“We’re all-in!” Those were the words I said this morning, January 27, 2011, as I spoke to our adoption-worker.
We are pursuing the adoption of N.
We are beginning the long and tedious process of adopting internationally, (again). Tomorrow we will begin gathering our paperwork, but this time hopefully we will be bringing home a son!
We will fly to Bulgaria sometime in the next 2-3 months to visit N. We will spend five days with him. After the trip is when we will officially decide whether or not to adopt him. At that point, we can actually start to prepare for adding a child to our family. Currently, we are trying not to become too attached to N. until after we meet him. (Ok, Chance is trying and I am planning for the next 13+ years of our lives... I’ve already lost this battle to attachment!)
Today, I also spoke on the phone with another employee of Madison Adoption Associates. The man I spoke with was named Martin and he is an immigrant from Bulgaria. He speaks Bulgarian and was actually raised part-time in an orphanage. Until he was six, his mother worked during the week and left him at the orphanage, but then she would pick him up on the weekends. Martin has also worked for an equivalent of Early Intervention in Pennsylvania. He teaches college courses at Temple University concerning children under the age of three who have developmental delays. Needless to say, we had a lot to talk about!
I asked quite a few questions of Martin concerning the conditions of orphanages in Bulgaria. Martin has personally visited around 40 of the 150(ish) main orphanages in Bulgaria. He remembered that he had been to the one in the village of "O" (where N. lives), but he did not remember much specifically about it or its facilities. He actually admitted that this is probably a good thing; if he didn’t remember it, it probably wasn’t too horrible.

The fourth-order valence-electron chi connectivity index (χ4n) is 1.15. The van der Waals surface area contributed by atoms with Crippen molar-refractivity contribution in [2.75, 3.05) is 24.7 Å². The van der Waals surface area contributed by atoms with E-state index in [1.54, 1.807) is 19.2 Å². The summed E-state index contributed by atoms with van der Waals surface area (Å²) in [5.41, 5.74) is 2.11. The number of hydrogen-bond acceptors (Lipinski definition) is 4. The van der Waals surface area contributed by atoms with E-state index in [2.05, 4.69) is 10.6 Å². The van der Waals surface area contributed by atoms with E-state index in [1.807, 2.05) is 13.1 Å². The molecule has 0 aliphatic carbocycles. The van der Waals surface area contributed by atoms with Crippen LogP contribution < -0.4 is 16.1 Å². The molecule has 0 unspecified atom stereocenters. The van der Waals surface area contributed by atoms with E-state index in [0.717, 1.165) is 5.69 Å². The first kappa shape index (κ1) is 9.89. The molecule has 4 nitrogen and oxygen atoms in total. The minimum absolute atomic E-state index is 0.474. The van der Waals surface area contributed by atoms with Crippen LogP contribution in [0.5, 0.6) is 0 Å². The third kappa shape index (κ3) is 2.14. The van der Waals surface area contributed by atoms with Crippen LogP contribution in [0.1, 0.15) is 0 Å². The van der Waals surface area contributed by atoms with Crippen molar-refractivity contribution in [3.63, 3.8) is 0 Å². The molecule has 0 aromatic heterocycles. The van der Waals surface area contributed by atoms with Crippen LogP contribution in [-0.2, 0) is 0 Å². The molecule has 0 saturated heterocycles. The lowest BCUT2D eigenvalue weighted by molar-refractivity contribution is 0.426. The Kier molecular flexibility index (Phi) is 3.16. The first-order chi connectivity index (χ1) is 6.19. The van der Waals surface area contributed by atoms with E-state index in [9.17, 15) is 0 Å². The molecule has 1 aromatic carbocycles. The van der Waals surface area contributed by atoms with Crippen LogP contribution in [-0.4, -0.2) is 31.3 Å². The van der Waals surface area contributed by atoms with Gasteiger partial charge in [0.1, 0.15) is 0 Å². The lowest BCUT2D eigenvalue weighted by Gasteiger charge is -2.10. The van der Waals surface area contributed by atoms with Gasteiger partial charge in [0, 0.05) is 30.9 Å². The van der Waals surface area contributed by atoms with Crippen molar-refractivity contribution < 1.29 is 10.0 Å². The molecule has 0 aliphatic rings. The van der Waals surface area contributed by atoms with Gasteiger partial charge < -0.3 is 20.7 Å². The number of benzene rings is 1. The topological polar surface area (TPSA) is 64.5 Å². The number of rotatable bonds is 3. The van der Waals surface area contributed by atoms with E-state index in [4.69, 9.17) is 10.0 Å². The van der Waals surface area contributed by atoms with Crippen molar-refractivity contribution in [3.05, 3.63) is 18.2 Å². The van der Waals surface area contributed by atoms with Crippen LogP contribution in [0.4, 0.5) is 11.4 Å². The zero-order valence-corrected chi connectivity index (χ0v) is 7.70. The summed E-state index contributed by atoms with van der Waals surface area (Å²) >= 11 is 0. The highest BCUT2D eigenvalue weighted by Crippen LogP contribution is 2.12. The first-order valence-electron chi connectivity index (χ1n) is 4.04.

Martin stated that the orphanages in Bulgaria are comprised of almost 80% Roma children, just like N. Heidi Malcolm (my sister-in-law) has worked with some missionaries who minister to this people group, so she was very helpful in educating me on this culture. The Roma people are also known as Gypsies. They are despised by the Bulgarian citizens. Actually, “despised” is not a strong enough word. They are completely shunned by the Bulgarians. These Roma children have little to no hope of finding a home within their country, just because of the family line into which they were born.
When I asked Martin about the orphanages, he was quick to reassure me that the children were typically clean, well-fed, and well-dressed. They are very structured institutions, and there is little room for one-on-one attention or specialized teaching. For example, Martin told me that the children are all potty-trained in the same way. The moment they wake up in the morning, they are placed onto their potty chairs. Then, the children are not allowed to get up until they have done their business. This might require them to eat breakfast on their chair. It also might require them to spend the next three or four hours on the chair. Rather than being taught to use the restroom properly, the children are forced.
The Bulgarian orphanages also take pride in offering decent medical care. That would explain why there is quite a bit of information in N.’s report from his doctors. Martin also told me that the doctors overall are very negative as they write the reports. Chance and I had expressed some fears that maybe the reports were “jazzed-up” in order to make the children sound more appealing, but Martin said the contrary was true. It is almost as if the doctors focus solely on the negative aspects of these children’s development. Not much is said about what they are capable of doing, but quite a bit is said about what they are unable to do. I reassured Martin that I didn’t mind the negative reports, since it helped us mentally paint a more accurate picture of this child.